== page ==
Figure 4.6: NCSA Mosaic on an Apple Macintosh
Figure 4.7: NCSA Mosaic for MS Windows
Figure 4.8: EIT WinWeb for MS Windows
Figures 4.1 through to 4.11 show a range of WWW client programs. Although we can't possibly list all the available browsers here, the following are some of the most popular:
At the time of writing, Netscape is the most technically advanced of these clients, though no doubt the others will catch up fast. Most clients will download images one after another. Some (for example Mosaic for X) will wait until all the images have been downloaded before displaying the page. Others will display the text, and then as they complete each image load, they'll add it to the page being displayed. Netscape is even more fancy - it can download images from different servers simultaneously and display parts of images that have been received - so you get the best possible performance so long as you're not limited by your local network bandwidth, and get to see the data you've retrieved as soon as possible. Netscape also displays so called ``external'' images in its own main window - however this isn't always what's desired!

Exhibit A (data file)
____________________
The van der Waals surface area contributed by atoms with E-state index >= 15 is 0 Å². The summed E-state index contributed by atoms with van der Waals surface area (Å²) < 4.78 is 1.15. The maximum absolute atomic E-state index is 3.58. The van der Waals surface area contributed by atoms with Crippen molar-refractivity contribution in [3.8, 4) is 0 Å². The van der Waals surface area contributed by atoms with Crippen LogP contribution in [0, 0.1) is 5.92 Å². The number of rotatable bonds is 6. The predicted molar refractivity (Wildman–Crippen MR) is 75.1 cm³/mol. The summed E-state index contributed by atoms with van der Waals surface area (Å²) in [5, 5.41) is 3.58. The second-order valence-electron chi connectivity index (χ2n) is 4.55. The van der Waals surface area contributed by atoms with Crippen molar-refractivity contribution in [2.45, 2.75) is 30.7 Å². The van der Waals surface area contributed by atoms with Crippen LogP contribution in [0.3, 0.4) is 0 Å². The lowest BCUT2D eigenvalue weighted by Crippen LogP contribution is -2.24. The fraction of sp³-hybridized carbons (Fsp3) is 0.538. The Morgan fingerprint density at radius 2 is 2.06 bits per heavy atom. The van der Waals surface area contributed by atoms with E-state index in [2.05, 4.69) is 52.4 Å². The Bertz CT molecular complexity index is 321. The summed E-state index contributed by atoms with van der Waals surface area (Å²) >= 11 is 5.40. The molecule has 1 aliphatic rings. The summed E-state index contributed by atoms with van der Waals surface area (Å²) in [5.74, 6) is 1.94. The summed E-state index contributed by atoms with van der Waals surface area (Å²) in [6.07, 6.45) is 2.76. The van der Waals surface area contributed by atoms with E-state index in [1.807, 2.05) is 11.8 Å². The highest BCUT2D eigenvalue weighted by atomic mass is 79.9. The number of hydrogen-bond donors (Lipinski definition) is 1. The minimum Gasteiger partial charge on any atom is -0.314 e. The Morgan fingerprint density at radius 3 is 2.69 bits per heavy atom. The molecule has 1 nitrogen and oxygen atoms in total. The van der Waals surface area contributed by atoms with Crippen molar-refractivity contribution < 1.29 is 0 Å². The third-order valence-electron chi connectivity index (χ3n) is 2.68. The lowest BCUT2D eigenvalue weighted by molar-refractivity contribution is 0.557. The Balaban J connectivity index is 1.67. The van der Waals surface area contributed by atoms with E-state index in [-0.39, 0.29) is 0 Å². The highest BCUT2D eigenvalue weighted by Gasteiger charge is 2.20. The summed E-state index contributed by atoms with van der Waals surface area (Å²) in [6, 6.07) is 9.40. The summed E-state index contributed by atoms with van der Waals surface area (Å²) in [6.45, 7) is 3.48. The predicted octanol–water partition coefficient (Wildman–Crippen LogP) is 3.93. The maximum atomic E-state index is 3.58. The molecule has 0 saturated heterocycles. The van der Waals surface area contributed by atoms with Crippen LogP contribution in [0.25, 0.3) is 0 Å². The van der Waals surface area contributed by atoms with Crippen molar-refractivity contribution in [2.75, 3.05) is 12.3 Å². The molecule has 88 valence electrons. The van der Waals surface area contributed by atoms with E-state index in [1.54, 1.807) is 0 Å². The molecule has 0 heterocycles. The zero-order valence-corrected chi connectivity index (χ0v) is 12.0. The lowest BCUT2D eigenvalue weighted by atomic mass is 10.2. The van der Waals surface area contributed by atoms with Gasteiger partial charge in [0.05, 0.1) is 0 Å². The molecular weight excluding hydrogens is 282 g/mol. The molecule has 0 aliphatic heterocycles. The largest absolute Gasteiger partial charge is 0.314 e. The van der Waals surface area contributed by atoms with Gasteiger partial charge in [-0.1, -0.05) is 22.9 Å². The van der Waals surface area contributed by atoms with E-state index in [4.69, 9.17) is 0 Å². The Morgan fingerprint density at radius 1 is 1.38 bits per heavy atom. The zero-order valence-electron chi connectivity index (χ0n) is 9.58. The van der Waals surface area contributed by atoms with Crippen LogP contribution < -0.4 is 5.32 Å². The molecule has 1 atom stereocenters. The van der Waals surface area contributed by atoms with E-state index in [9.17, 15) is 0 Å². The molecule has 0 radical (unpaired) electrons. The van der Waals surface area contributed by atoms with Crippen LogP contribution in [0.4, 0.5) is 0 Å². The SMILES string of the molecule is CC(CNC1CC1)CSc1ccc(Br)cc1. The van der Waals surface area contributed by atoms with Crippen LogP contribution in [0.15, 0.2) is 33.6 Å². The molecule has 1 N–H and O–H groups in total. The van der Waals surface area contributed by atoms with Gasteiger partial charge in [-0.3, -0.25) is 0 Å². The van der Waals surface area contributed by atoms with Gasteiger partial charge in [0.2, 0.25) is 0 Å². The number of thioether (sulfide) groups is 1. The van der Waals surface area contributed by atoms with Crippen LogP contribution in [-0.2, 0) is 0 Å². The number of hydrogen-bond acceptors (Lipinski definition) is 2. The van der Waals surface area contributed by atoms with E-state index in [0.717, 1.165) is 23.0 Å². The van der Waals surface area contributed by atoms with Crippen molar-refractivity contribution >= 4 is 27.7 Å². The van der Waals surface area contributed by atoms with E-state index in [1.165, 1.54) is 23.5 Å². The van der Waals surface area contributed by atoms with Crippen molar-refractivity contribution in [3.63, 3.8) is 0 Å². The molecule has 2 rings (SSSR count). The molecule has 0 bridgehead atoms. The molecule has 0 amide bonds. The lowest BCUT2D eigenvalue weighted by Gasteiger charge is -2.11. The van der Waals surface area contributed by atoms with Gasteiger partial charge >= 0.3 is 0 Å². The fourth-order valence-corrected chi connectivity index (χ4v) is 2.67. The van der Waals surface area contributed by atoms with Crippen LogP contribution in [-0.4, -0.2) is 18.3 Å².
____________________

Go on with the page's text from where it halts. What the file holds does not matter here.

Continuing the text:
As HTML continues to evolve, some clients will implement new features before others. Not so long ago, active map handling and forms were new features only supported by a few clients - now they're pretty much standard. We'll no doubt continue to see new features for some time to come, but they should be implemented in such a way that old clients do not actually break, although they also will not do the right thing! If you're using one of the public domain clients such as NCSA Mosaic, all you need to do is retrieve the new version free of charge. See section for an idea of where the World Wide Web is going.